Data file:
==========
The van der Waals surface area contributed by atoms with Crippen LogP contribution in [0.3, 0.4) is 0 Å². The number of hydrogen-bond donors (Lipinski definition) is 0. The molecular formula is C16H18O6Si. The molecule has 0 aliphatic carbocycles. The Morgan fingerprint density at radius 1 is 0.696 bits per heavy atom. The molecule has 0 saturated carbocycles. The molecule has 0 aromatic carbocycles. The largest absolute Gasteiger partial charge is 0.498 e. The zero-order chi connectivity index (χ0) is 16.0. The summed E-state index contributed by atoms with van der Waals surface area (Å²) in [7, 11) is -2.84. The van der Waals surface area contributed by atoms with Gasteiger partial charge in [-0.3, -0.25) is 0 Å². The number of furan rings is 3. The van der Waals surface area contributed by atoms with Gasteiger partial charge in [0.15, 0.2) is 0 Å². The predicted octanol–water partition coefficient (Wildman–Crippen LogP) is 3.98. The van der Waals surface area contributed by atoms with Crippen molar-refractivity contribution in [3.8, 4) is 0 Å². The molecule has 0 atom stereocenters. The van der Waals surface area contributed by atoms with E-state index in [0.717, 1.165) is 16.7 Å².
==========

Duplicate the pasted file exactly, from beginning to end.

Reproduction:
The van der Waals surface area contributed by atoms with Crippen LogP contribution in [0.3, 0.4) is 0 Å². The number of hydrogen-bond donors (Lipinski definition) is 0. The molecular formula is C16H18O6Si. The molecule has 0 aliphatic carbocycles. The Morgan fingerprint density at radius 1 is 0.696 bits per heavy atom. The molecule has 0 saturated carbocycles. The molecule has 0 aromatic carbocycles. The largest absolute Gasteiger partial charge is 0.498 e. The zero-order chi connectivity index (χ0) is 16.0. The summed E-state index contributed by atoms with van der Waals surface area (Å²) in [7, 11) is -2.84. The van der Waals surface area contributed by atoms with Gasteiger partial charge in [-0.3, -0.25) is 0 Å². The number of furan rings is 3. The van der Waals surface area contributed by atoms with Gasteiger partial charge in [0.15, 0.2) is 0 Å². The predicted octanol–water partition coefficient (Wildman–Crippen LogP) is 3.98. The van der Waals surface area contributed by atoms with Crippen molar-refractivity contribution in [3.8, 4) is 0 Å². The molecule has 0 atom stereocenters. The van der Waals surface area contributed by atoms with E-state index in [0.717, 1.165) is 16.7 Å².